The Tarot Activity Book by Andy Matzner is filled with activities and prompts to help the reader connect the cards with self exploration and explore them in a non-occult manner. The publishers' summary specifically markets the book to art teachers and mental health professionals as well as tarot readers.
You all know I love a good quote, and this book is full of them. Andy Matzner is a social worker, psychotherapist, life coach, and professor, so he certainly boasts the experience to bring such a book into being. The language is simple and plain, which makes the book accessible to everyone, and the author is a proponent of keeping a journal to track the exercises and record your experiences. This, in fact, is not so much a book to be read and absorbed, but a book to be experienced and worked through. There are 271 pages of activities to experience and record and each of them. There are also tactile crafts to do with the cards, and I suggest making a copy of your deck of choice on your printer so as to be able to throw yourself into the experience without worry of replacing a deck.
There are no explanations of the cards, which allows you as the reader to lean deeply on either your previous understanding of the cards or the way the images speak to you. There are no rules in this book but to honor yourself and be prepared to be honest with yourself.
An example of the activities in the book is Strength/Weakness.
To understand that your greatest strength can also cause distress if you are not careful.
Think about the personal quality or characteristic that you are most proud of. Or the one that people consistently have complimented you on. What is it about you that truly makes you unique, or has served you well in life? Could it be your dependability? Or that you're a great listener? Incredibly creative? Deeply compassionate?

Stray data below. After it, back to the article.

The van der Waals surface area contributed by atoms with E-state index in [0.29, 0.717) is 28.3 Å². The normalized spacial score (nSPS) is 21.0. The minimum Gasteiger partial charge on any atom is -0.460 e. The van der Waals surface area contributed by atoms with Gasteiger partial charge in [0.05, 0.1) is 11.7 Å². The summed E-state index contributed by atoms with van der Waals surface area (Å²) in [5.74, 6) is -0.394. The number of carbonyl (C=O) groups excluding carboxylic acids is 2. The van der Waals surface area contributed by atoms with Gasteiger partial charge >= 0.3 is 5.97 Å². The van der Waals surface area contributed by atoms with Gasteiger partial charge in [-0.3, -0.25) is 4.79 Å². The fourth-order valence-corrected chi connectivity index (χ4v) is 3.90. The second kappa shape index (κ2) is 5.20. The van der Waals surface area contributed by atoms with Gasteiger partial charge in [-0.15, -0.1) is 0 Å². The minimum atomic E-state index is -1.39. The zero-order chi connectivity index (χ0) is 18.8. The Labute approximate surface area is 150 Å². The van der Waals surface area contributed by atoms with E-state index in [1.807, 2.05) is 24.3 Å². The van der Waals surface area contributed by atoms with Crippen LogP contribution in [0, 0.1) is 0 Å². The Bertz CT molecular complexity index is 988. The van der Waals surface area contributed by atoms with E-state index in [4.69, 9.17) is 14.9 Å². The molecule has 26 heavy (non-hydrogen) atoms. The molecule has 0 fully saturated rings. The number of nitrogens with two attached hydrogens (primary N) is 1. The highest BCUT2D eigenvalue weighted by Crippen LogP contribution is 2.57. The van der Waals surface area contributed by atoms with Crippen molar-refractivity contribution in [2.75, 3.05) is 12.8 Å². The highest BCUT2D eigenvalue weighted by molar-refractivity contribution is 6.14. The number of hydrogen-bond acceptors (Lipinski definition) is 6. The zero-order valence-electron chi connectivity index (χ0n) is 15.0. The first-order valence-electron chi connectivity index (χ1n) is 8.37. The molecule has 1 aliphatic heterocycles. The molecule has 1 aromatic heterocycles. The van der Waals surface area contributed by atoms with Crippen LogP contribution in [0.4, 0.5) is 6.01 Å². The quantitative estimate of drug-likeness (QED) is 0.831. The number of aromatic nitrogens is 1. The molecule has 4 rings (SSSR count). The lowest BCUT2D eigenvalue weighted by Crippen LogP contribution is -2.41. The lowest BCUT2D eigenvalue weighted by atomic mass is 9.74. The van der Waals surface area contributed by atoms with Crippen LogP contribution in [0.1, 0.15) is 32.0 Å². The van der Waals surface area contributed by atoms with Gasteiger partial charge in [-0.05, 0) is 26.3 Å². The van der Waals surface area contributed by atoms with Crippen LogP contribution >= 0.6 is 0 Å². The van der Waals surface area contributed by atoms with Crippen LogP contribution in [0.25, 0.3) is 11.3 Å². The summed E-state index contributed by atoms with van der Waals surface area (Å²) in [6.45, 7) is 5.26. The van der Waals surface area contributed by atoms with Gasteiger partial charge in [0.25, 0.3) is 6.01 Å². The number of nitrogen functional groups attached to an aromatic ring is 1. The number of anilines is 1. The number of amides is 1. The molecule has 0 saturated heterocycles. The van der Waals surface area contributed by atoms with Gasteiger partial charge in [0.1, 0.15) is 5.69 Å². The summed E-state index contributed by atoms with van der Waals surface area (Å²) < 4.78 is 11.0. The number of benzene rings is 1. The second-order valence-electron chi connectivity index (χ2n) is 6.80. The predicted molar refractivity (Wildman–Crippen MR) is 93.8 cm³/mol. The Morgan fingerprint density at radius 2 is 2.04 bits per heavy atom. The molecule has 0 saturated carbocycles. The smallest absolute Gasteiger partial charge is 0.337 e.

But there is always a shadow side side to a person's strength. For example, a creative person might find it easier to focus on his art and not bother learning about the business side of things. Or a compassionate person might find it hard to cut off a dysfunctional friendship. Or someone who loves helping others might spend all of her energy giving her time away and be left with none for herself.
Your challenge is twofold. First, to make sure that you acknowledge and honor your greatest strength. Second, to recognize that if you're not careful, it can become a liability.
Go through your tarot deck and search for a card that you feel represents your greatest strength. Using that card as inspiration, please answer the following questions in your journal:
- What is your greatest strength? How do you know?
- How has your greatest strength positively impacted your life?
- Is there some aspect of your greatest strength that could be detrimental to your well-being? How so?
- Can you remember a specific experience where this positive aspect of yourself actually ended up backfiring?
- What are some things you could do to prevent your greatest strength from becoming a liability?
I feel it should be said that I feel strongly that people who are not trained for it should not be counseling others, and it is unethical at best and damaging, not to mention, illegal at worst. I also want to emphasize the fact that for me, this kind of inner dialogue is crucial, but that tarot is also valuable as a divination tool, and as my area of expertise is in using the cards to answer specific questions, I would not feel comfortable taking clients into some of these exercises. That does not stop me from finding them invaluable for myself, though.
If you are looking for new things to do with your tarot deck, or if you are interested in administering self therapy at your own pace using tarot cards, you will enjoy this book. If you are looking for occult roots or to learn traditional tarot, this book does not contain what you seek.